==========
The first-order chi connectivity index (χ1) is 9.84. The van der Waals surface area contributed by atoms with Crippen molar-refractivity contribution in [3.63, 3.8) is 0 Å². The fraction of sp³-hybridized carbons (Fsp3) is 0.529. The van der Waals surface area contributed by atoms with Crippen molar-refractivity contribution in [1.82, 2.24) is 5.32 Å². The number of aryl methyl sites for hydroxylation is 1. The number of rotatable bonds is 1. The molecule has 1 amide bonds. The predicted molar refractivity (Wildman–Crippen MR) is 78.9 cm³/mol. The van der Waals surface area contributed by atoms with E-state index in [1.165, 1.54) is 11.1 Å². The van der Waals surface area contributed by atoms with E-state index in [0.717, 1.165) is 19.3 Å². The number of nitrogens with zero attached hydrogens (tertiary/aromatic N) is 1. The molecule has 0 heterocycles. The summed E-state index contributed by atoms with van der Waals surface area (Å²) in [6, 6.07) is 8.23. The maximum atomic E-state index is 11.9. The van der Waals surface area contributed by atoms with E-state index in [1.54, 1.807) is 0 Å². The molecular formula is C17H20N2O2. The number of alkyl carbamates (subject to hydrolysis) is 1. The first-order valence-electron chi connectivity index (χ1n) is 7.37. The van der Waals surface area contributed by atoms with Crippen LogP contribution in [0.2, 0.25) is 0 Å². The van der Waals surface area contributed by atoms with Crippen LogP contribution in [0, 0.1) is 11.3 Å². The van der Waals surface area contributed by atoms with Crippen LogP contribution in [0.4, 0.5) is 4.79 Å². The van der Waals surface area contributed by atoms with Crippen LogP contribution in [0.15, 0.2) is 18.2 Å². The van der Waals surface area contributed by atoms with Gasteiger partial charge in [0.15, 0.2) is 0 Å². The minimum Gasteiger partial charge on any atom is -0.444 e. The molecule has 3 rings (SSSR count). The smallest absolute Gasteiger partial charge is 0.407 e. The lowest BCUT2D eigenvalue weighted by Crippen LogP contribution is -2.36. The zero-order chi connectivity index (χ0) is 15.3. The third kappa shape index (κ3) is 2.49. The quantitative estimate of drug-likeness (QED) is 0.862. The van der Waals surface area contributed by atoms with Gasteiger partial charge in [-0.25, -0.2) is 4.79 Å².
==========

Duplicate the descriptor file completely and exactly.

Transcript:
The first-order chi connectivity index (χ1) is 9.84. The van der Waals surface area contributed by atoms with Crippen molar-refractivity contribution in [3.63, 3.8) is 0 Å². The fraction of sp³-hybridized carbons (Fsp3) is 0.529. The van der Waals surface area contributed by atoms with Crippen molar-refractivity contribution in [1.82, 2.24) is 5.32 Å². The number of aryl methyl sites for hydroxylation is 1. The number of rotatable bonds is 1. The molecule has 1 amide bonds. The predicted molar refractivity (Wildman–Crippen MR) is 78.9 cm³/mol. The van der Waals surface area contributed by atoms with E-state index in [1.165, 1.54) is 11.1 Å². The van der Waals surface area contributed by atoms with E-state index in [0.717, 1.165) is 19.3 Å². The number of nitrogens with zero attached hydrogens (tertiary/aromatic N) is 1. The molecule has 0 heterocycles. The summed E-state index contributed by atoms with van der Waals surface area (Å²) in [6, 6.07) is 8.23. The maximum atomic E-state index is 11.9. The van der Waals surface area contributed by atoms with E-state index in [1.54, 1.807) is 0 Å². The molecular formula is C17H20N2O2. The number of alkyl carbamates (subject to hydrolysis) is 1. The first-order valence-electron chi connectivity index (χ1n) is 7.37. The van der Waals surface area contributed by atoms with Crippen LogP contribution in [0.2, 0.25) is 0 Å². The van der Waals surface area contributed by atoms with Crippen LogP contribution in [0, 0.1) is 11.3 Å². The van der Waals surface area contributed by atoms with Crippen LogP contribution in [0.4, 0.5) is 4.79 Å². The van der Waals surface area contributed by atoms with Crippen LogP contribution in [0.15, 0.2) is 18.2 Å². The van der Waals surface area contributed by atoms with Gasteiger partial charge in [0.15, 0.2) is 0 Å². The minimum Gasteiger partial charge on any atom is -0.444 e. The molecule has 3 rings (SSSR count). The smallest absolute Gasteiger partial charge is 0.407 e. The lowest BCUT2D eigenvalue weighted by Crippen LogP contribution is -2.36. The zero-order chi connectivity index (χ0) is 15.3. The third kappa shape index (κ3) is 2.49. The quantitative estimate of drug-likeness (QED) is 0.862. The van der Waals surface area contributed by atoms with Gasteiger partial charge in [-0.25, -0.2) is 4.79 Å².